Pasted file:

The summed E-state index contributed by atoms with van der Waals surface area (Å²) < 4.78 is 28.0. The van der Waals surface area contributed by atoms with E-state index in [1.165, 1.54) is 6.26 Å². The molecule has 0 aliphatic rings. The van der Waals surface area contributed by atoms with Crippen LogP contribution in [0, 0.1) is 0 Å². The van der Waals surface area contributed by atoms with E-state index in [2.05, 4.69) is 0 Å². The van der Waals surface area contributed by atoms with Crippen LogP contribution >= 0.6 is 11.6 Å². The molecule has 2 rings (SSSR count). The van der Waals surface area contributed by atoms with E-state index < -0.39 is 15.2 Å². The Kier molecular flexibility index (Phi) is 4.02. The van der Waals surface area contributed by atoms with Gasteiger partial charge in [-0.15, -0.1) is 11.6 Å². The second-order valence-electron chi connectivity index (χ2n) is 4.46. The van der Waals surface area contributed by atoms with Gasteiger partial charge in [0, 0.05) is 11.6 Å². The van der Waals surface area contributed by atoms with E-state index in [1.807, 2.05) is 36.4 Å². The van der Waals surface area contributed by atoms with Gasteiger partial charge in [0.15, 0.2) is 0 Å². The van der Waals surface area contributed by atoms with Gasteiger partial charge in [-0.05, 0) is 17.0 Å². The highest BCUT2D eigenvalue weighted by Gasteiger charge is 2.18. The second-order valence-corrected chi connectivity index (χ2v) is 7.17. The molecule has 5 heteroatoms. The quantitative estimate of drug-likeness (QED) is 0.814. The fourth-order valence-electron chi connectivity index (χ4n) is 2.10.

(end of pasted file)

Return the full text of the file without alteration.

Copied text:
The summed E-state index contributed by atoms with van der Waals surface area (Å²) < 4.78 is 28.0. The van der Waals surface area contributed by atoms with E-state index in [1.165, 1.54) is 6.26 Å². The molecule has 0 aliphatic rings. The van der Waals surface area contributed by atoms with Crippen LogP contribution in [0, 0.1) is 0 Å². The van der Waals surface area contributed by atoms with E-state index in [2.05, 4.69) is 0 Å². The van der Waals surface area contributed by atoms with Crippen LogP contribution >= 0.6 is 11.6 Å². The molecule has 2 rings (SSSR count). The van der Waals surface area contributed by atoms with E-state index < -0.39 is 15.2 Å². The Kier molecular flexibility index (Phi) is 4.02. The van der Waals surface area contributed by atoms with Gasteiger partial charge in [-0.15, -0.1) is 11.6 Å². The second-order valence-electron chi connectivity index (χ2n) is 4.46. The van der Waals surface area contributed by atoms with Gasteiger partial charge in [0, 0.05) is 11.6 Å². The van der Waals surface area contributed by atoms with E-state index in [1.807, 2.05) is 36.4 Å². The van der Waals surface area contributed by atoms with Gasteiger partial charge in [0.15, 0.2) is 0 Å². The van der Waals surface area contributed by atoms with Gasteiger partial charge in [-0.05, 0) is 17.0 Å². The highest BCUT2D eigenvalue weighted by Gasteiger charge is 2.18. The second-order valence-corrected chi connectivity index (χ2v) is 7.17. The molecule has 5 heteroatoms. The quantitative estimate of drug-likeness (QED) is 0.814. The fourth-order valence-electron chi connectivity index (χ4n) is 2.10.